The Globe Introduces Vegan Menu

The Globe Goes Pop-Up Vegan

March 2020

There is little doubt that veganism – the plant-based diet that avoids all animal-based proteins, including dairy and eggs – is on the rise. Some sources estimate that as many as 20 million Americans now identify as vegan. The reasons are for health and ethics: avoiding red meat and cheese is good for your heart, for example, while raising livestock for slaughter drains the earth’s resources and is a cruel practice.

Keying into that concern, The Globe on Alhambra has introduced a Vegan Pop-Up menu – the Vincent Van Vegan Pop-Up menu, to be specific, in a nod to both alliteration and their appreciation for master oil painters. Like their regular menu, the vegan selections are not vast but are well curated, each dish tested for taste and comfort.

For the hardcore vegan there is the chick pea & malanga fritters, which taste like croquetas, only lighter. Another tasty small plate is the portobello mushroom & eggplant arepa, which uses a remarkably flavorful vegan gouda cheese.

Portobello mushroom & eggplant arepa, made with a vegan gouda cheese

“Some [of the menu] will appeal to true vegans,” says Danny Guiteras, who co-owns and runs The Globe. “But some of it appeals to mainstreams eaters, like the Impossible beef.”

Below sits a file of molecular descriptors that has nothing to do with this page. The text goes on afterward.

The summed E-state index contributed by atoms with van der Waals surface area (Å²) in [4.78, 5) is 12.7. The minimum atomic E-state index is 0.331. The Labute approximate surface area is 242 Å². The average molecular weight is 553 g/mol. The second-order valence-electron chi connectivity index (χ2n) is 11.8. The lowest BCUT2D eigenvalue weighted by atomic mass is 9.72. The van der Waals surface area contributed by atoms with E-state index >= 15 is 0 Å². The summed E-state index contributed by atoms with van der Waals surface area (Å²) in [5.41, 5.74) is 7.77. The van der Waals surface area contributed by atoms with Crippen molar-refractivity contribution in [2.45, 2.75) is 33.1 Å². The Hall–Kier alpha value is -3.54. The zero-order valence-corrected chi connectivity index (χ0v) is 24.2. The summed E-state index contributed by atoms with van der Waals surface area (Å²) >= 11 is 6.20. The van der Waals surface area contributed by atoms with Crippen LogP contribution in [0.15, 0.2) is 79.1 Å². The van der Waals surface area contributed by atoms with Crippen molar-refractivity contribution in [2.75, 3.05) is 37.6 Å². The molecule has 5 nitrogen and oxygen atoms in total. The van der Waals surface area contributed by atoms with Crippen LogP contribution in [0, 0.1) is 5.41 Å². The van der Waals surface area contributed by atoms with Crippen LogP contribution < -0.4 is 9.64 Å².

For those who fear leaving red meat behind, the rigatoni Bolognese and the burrito selections both use the Impossible brand of ground beef, and both are delicious. The rigatoni in a tomato sauce may actually taste better than the so-called real thing, while the burrito, with ground “beef,” steamed basmati rice, sliced avocado, and spicy pico de gallo is mouthwatering. They also have a hearty salad with vegan feta cheese, and some good veggie sides, but the ersatz beef dishes will win over meat lovers.

Guiteras says he launched the vegan pop-up menu last month only after researching the diet. “We’ve done a lot of pop-ups with different chefs, brunch pop-ups, and so forth, but we wanted to do something different and I was interested in eating cleaner,” he says. “The plant-based diet does that.”

Lorraine Guiteras, who co- owns and runs The Globe with Danny, says it was also a matter of demand. “We’ve had a lot of people ask for it. We had a party of 60 ask for it!” she says (The Globe caters back-room parties). “A lot of young people are trying veganism – they’re more aware of what they’re putting in their bodies.”

The Globe is not the first to try specifically vegan offerings in the Gables. Down the street on Alhambra, the self-consciously healthy Green Gables Café has offered vegan, vegetarian and gluten free dishes for more than a decade. What makes The Globe’s vegan pop-up noteworthy is that it’s really a euro gastropub, serving burgers, steaks, fish, chicken, pizzas and salads with cheese, along with beer, wine and liquor.

“I’m still enjoying the steak frites and the conch fritters here at The Globe,” says Danny. “But it makes sense to eat a little cleaner and better. Even if you eat that way once a week it’s beneficial.” 

Danny Guiteras, owner of The Globe